Here are images from the Brooklyn College Library Exhibition provided by the Wolfe Institute and Brooklyn College Library.

Studio Museum of Harlem – An event co-sponsored with CLAGS: The Center for LGBTQ Studies, Syd Balou, the CLAGS event coordinator interviewed Cassandra Grant, an original member of the Salsa Soul Sisters and donor of the collection (along with Imani Rashid, Brahma Curry, and Nancy Valentine) to the Lesbian Herstory Archives.

Group photo at Studio Museum of Harlem

Group photo at the Studio Museum of Harlem,

Grant recalled her life preceding Salsa Soul and the organization’s subsequent impact. We learned later that Dr. Gloria Joseph, author of the Wind is Spirit became an ancestor that very same day. The event recalled Joseph’s book for Audre Lorde where an interview was published recalling Lorde’s impact on the women of Salsa Soul during their weekly meetings.

Each of these exhibitions were following a Stonewall 50 precursor at the Robert Printmaking Gallery where Program and Exhibitions Manager for the Robert Blackburn Printmaking Workshop, Essye Klempner, supplied the original concept of the exhibition hanging, the Metropolitan Library Council’s Digital Studio for use of the Vinyl Plotter station to list ancestral names, and the Lesbian Herstory Archives’ Flavia Rando for being our in-house curator.

My nine years at the Graduate Center were not all encapsulated by the Salsa Soul Sisters exhibitions. There were in-house exhibitions on-site at the GC with Lesbian Graphic Posters, the Louis Armstrong Museum House Artist in Residency Program, and my first, the Activist Women’s Voices exhibition. Currently, still up is the CLAGSNews Archive project. Reference Librarians Elvis Bakaitis and Katherine Pradt worked with library students Carrie Jedlicka and Marybeth Coscia-Weiss and most recently Repository Curator, Sadie Rain Hope-Gund to get CLAGSNews into the Academic Works Repository. The home for these materials is finally up and soon, so will be its contents.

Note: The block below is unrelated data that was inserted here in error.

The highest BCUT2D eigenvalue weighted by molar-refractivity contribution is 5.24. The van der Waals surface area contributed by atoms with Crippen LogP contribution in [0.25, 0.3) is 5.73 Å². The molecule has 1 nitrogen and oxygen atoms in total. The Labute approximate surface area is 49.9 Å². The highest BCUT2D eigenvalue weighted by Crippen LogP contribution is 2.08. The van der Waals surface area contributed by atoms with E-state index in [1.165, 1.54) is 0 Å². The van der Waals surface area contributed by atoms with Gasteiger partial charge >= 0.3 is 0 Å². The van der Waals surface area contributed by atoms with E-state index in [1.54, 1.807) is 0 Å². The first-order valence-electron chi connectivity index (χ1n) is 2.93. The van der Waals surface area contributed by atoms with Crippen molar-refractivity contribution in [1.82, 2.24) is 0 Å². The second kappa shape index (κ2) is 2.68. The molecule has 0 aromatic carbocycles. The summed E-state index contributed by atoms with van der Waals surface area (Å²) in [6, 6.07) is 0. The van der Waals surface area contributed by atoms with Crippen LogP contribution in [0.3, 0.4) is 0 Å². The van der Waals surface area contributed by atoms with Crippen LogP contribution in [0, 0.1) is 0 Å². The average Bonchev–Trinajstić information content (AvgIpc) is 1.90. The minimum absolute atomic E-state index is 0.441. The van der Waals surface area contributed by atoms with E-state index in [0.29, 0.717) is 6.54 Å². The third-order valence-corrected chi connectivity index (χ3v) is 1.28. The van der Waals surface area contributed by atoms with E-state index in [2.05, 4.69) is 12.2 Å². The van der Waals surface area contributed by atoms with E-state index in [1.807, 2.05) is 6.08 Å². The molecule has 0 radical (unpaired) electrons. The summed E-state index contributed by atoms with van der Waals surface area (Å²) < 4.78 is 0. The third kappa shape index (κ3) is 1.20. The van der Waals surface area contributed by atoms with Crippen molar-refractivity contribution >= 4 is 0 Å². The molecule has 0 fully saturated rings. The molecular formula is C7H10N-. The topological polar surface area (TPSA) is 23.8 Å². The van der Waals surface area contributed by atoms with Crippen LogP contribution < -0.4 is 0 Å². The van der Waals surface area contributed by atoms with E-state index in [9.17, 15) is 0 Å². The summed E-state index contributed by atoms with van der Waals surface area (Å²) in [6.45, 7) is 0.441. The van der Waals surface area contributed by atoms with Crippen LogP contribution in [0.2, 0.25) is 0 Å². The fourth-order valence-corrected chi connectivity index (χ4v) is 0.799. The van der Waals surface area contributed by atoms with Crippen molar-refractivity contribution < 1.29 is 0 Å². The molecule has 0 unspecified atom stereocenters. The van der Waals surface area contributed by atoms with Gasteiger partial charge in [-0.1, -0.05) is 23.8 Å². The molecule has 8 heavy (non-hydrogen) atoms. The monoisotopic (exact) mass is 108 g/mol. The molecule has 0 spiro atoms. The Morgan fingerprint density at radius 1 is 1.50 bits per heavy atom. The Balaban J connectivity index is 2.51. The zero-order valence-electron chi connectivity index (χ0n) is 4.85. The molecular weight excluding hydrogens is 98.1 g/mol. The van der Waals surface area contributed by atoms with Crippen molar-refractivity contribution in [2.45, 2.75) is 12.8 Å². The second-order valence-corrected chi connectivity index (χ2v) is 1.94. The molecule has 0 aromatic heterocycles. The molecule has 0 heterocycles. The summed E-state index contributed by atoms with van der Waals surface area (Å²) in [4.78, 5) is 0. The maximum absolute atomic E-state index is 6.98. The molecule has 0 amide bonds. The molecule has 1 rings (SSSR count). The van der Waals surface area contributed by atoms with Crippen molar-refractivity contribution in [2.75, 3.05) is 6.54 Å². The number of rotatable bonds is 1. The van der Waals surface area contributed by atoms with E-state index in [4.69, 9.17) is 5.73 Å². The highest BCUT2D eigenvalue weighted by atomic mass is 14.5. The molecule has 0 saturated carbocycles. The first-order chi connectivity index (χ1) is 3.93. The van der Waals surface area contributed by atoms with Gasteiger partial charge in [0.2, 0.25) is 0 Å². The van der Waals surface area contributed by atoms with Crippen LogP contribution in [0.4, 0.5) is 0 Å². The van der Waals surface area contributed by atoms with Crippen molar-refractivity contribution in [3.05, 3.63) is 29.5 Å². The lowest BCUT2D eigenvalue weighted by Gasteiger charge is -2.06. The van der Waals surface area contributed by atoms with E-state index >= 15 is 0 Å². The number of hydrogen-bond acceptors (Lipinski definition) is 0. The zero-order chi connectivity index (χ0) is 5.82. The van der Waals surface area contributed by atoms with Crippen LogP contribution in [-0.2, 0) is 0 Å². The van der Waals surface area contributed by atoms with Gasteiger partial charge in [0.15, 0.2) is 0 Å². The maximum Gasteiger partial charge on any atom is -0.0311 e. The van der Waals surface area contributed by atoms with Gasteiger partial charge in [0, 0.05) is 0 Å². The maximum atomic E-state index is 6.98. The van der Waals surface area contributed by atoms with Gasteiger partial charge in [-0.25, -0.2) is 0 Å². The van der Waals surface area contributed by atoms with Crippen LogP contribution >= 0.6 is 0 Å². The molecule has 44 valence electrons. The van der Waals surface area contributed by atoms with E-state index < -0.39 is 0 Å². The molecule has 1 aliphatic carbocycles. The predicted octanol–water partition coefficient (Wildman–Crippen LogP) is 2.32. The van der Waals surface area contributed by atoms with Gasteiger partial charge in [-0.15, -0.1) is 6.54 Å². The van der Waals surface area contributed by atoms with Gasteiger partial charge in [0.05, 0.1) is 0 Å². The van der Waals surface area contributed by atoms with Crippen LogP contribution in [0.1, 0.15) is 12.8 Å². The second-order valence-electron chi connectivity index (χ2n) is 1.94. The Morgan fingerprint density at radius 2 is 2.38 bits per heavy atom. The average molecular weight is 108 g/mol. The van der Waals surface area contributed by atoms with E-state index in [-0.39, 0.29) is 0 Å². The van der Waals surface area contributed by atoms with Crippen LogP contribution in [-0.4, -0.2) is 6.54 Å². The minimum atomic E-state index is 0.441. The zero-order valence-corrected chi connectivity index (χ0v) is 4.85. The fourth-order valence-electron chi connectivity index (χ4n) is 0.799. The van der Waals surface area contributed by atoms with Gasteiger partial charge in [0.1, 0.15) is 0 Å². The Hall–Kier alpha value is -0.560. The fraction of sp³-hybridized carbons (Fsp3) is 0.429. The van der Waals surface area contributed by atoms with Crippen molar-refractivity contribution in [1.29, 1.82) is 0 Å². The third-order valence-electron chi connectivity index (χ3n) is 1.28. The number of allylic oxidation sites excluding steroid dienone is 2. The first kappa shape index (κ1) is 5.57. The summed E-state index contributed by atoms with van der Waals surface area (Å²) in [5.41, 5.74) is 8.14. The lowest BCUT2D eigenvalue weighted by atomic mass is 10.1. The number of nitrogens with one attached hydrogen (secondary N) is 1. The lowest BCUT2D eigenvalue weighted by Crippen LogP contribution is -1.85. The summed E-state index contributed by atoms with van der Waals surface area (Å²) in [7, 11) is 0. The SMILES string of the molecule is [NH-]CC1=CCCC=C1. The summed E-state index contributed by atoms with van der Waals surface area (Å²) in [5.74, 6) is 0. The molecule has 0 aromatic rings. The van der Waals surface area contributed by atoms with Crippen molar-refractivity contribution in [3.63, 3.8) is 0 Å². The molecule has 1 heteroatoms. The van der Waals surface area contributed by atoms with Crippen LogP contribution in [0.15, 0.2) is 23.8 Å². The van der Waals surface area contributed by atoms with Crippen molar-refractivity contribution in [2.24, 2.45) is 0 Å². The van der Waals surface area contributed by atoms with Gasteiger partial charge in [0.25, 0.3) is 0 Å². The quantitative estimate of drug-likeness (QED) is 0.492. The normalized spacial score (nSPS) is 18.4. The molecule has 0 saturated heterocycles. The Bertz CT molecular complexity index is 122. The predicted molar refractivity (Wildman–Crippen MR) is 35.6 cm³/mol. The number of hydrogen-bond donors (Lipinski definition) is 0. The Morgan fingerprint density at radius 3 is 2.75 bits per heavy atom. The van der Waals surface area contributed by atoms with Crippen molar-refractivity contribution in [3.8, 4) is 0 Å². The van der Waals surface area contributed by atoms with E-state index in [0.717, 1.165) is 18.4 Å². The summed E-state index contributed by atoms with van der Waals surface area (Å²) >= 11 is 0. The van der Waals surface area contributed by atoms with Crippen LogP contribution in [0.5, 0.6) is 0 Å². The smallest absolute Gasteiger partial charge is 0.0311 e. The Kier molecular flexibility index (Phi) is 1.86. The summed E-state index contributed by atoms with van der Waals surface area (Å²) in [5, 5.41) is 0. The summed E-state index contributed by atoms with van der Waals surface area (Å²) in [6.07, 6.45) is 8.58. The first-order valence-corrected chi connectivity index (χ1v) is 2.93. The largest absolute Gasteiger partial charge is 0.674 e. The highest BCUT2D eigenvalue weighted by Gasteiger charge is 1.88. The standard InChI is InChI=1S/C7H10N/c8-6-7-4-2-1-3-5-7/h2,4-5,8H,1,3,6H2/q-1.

I am CUNY.

I am a Brooklyn College Academy graduate, a CUNY Pipeline alum, a CUNY BA Alum, a Queens College MLIS and MFA alum, and have worked in Bronx Community College Library with LaRoi Lawton, as well as for the past nine years at the Graduate Center Library. Both of my parents from immigrant families graduated from Brooklyn College and York College, CUNY, and so I imagine that I was conceived in the stacks of a CUNY library. CUNY is where I have my repository uploads, and truly has been my academic home.

And to that end, I will miss Polly Thistlethwaite’s directed leadership, Elvis Bakaitis’ optimism, Awilda Ojeda’s institutional knowledge, Adriana Palmer’s hopefulness, Jill Cirasella’s candidness, Curtis Matthew’s consistency, and the colleagues, too many to name, whose tireless work sets a high bar for any library. Mostly I will miss the one-on-one appointments with doctoral and masters students who were brave enough to enter a space and ask for help, taking control of their research questions, especially to those women of color students who through necessity formed their own network, those LGBTQ students whose work is more than a research question and those queer students of color who refuse to work in any other way than a decolonial practice that cites to black feminists – keep pushing.

CUNY, you inspire me to no end. Thank you for this brief goodbye. Or, as President Jim Muyskens tipped, goodbye for now. There are collaborations to be made. Until then, it was so swell to be here.

Please find me now at shawnta.smith-cruz@nyu.edu or shawntasmithcruz.com

Yours in struggle and in spirit, Shawn.

About the Author

Shawn(ta) Smith-Cruz is an Assistant Professor and Head of Reference at the Graduate Center Library.